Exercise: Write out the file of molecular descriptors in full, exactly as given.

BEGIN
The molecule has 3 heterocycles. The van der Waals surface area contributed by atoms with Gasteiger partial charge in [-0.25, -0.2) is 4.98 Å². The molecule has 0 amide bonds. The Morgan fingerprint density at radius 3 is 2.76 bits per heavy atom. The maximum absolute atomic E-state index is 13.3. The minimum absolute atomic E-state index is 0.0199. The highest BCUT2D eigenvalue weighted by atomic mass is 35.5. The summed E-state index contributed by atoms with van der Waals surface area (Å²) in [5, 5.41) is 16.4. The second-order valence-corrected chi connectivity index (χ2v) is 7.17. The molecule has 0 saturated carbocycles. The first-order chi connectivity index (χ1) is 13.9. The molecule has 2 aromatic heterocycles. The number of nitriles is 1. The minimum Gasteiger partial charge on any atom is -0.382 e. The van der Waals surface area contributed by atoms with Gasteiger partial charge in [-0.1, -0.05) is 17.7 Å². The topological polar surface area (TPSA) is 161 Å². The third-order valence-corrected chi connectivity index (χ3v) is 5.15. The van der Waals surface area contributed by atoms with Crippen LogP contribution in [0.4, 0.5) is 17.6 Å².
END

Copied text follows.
The molecule has 3 heterocycles. The van der Waals surface area contributed by atoms with Gasteiger partial charge in [-0.25, -0.2) is 4.98 Å². The molecule has 0 amide bonds. The Morgan fingerprint density at radius 3 is 2.76 bits per heavy atom. The maximum absolute atomic E-state index is 13.3. The minimum absolute atomic E-state index is 0.0199. The highest BCUT2D eigenvalue weighted by atomic mass is 35.5. The summed E-state index contributed by atoms with van der Waals surface area (Å²) in [5, 5.41) is 16.4. The second-order valence-corrected chi connectivity index (χ2v) is 7.17. The molecule has 0 saturated carbocycles. The first-order chi connectivity index (χ1) is 13.9. The molecule has 2 aromatic heterocycles. The number of nitriles is 1. The minimum Gasteiger partial charge on any atom is -0.382 e. The van der Waals surface area contributed by atoms with Gasteiger partial charge in [-0.1, -0.05) is 17.7 Å². The topological polar surface area (TPSA) is 161 Å². The third-order valence-corrected chi connectivity index (χ3v) is 5.15. The van der Waals surface area contributed by atoms with Crippen LogP contribution in [0.4, 0.5) is 17.6 Å².